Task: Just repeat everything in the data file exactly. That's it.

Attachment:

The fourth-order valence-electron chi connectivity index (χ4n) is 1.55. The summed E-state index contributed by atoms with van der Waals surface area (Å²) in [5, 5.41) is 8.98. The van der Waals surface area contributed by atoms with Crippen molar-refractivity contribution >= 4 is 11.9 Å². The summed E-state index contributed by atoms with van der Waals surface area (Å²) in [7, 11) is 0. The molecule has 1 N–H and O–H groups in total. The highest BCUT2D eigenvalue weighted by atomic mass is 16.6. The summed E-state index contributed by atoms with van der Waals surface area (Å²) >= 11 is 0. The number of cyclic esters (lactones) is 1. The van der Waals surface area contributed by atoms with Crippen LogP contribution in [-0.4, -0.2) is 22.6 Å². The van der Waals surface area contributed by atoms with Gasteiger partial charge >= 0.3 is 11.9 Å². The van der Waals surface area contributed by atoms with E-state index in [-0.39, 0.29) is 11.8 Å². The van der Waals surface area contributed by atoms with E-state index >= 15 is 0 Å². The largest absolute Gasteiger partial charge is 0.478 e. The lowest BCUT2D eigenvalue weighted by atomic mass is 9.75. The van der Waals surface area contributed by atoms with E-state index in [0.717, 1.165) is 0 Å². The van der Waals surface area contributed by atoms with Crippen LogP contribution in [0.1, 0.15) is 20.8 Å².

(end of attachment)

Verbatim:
The fourth-order valence-electron chi connectivity index (χ4n) is 1.55. The summed E-state index contributed by atoms with van der Waals surface area (Å²) in [5, 5.41) is 8.98. The van der Waals surface area contributed by atoms with Crippen molar-refractivity contribution >= 4 is 11.9 Å². The summed E-state index contributed by atoms with van der Waals surface area (Å²) in [7, 11) is 0. The molecule has 1 N–H and O–H groups in total. The highest BCUT2D eigenvalue weighted by atomic mass is 16.6. The summed E-state index contributed by atoms with van der Waals surface area (Å²) >= 11 is 0. The number of cyclic esters (lactones) is 1. The van der Waals surface area contributed by atoms with Crippen LogP contribution in [-0.4, -0.2) is 22.6 Å². The van der Waals surface area contributed by atoms with Gasteiger partial charge >= 0.3 is 11.9 Å². The van der Waals surface area contributed by atoms with E-state index in [-0.39, 0.29) is 11.8 Å². The van der Waals surface area contributed by atoms with E-state index >= 15 is 0 Å². The largest absolute Gasteiger partial charge is 0.478 e. The lowest BCUT2D eigenvalue weighted by atomic mass is 9.75. The van der Waals surface area contributed by atoms with E-state index in [0.717, 1.165) is 0 Å². The van der Waals surface area contributed by atoms with Crippen LogP contribution in [0.1, 0.15) is 20.8 Å².